UNIVERSAL HORRORS AT LACMA | 5905 Wilshire Blvd.

In the spirit of Halloween, LACMA is dedicating its Tuesday Matinee series this month to Universal Studio's famed monster movies and horror films, four of which will be screening on 35mm prints. First up on Oct. 3 is the original 1925 film version of the The Phantom of the Opera, directed by Rupert Julien and starring Lon Cheney Sr. as the legendary deformed phantom who haunts the Paris Opera House. Following on Oct. 10 is a DCP restoration of the Spanish version of Dracula, made in conjunction with the better-known Bela Lugosi version released the same year. Karl Freund’s The Mummy comes next, on Oct. 17, with Boris Karloff in the title role, one of his most iconic transformations. Claude Rains undergoes a different kind of disappearing act in James Whale's The Invisible Man, screening Oct. 24, while Jack Arnold's underrated Creature from the Black Lagoon, originally shot in 3D, brings the series to a close on the afternoon of Halloween, Oct. 31.

HIROKAZU KORE-EDA RETROSPECTIVE AT THE BILLY WILDER | 10899 Wilshire Blvd.

This month a small retrospective dedicated to Japanese veteran Hirokazu Kore-eda will unfold at a handful of venues across town. Three nights with Kore-eda in person at the Hammer Museum's Billy Wilder Theater highlight the series, with a pair of the director's most acclaimed films screening on 35mm, as well as a third to be announced in the coming days. First up, on Oct. 27 is Still Walking, something of a contemporary classic, having been released in 2009, followed the next evening (Oct. 28) by Kore-eda's landmark debut Maborosi, which set the template for both the director's signature style (a patient, observational approach derived from past Japanese masters) and most frequent subject (middle class domestic life), announcing in the process a uniquely sensitive voice in East Asian cinema. (Full disclosure: I own and operate Acropolis Cinema, the nonprofit screening series co-presenting the latter event.) With additional screenings at USC and the Japan Foundation Los Angeles, this is a welcome opportunity to acquaint oneself with one of Japan's finest directors.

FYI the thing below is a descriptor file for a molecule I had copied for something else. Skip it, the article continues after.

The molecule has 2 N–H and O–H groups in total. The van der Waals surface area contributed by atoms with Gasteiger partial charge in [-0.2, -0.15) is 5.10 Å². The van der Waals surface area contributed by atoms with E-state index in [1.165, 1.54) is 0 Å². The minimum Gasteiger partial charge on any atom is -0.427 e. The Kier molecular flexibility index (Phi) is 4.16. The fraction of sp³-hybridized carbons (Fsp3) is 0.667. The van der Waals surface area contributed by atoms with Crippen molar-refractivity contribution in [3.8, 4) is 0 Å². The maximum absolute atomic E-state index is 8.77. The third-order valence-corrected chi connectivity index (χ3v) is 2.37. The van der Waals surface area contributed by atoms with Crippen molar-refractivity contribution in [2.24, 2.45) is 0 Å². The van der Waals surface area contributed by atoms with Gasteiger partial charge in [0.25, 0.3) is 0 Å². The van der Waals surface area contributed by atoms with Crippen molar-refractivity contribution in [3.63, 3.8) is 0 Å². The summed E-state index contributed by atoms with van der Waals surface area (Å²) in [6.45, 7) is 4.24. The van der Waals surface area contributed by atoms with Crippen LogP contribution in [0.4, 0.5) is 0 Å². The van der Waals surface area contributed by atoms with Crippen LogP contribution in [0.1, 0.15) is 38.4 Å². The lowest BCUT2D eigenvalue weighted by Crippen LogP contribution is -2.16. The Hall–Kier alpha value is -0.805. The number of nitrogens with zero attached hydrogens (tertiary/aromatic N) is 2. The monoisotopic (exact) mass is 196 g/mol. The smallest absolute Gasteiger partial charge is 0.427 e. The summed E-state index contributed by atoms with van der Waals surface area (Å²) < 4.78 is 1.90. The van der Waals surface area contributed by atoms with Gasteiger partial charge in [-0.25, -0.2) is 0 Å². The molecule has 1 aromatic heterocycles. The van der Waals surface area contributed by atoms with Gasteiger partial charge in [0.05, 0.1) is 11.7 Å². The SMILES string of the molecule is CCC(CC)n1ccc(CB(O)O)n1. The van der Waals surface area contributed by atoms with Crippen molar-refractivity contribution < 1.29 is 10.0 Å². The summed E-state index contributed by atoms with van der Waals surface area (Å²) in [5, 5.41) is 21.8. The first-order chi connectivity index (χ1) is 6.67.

LANDMARKS OF SOVIET CINEMA AT THE AERO | 1328 Montana Ave.

This month a quartet of pioneering Soviet films will be highlighted over three nights at the Aero Theatre in Santa Monica. As its title, "Landmarks of Soviet Cinema," suggests, all four are long-canonized classics, but this series offers newcomers and devotees alike the chance to see a few of these highly influential films on 35mm prints. On Oct. 7 there's Sergei Eisenstein's Battleship Potemkin, one of the towering stylistic accomplishments of the silent era; it'll be paired the same evening with another groundbreaking experiment in montage editing, Dziga Vertov's Man With a Movie Camera, screening on DCP. And bringing things to a quick close the next weekend will be Andrei Tarkovsky's modernist historical epic Andrei Rublev, on Oct. 14, followed on Oct. 15 by Elem Klimov's harrowing World War I drama Come and See, one of the most beloved international films of the 1980s.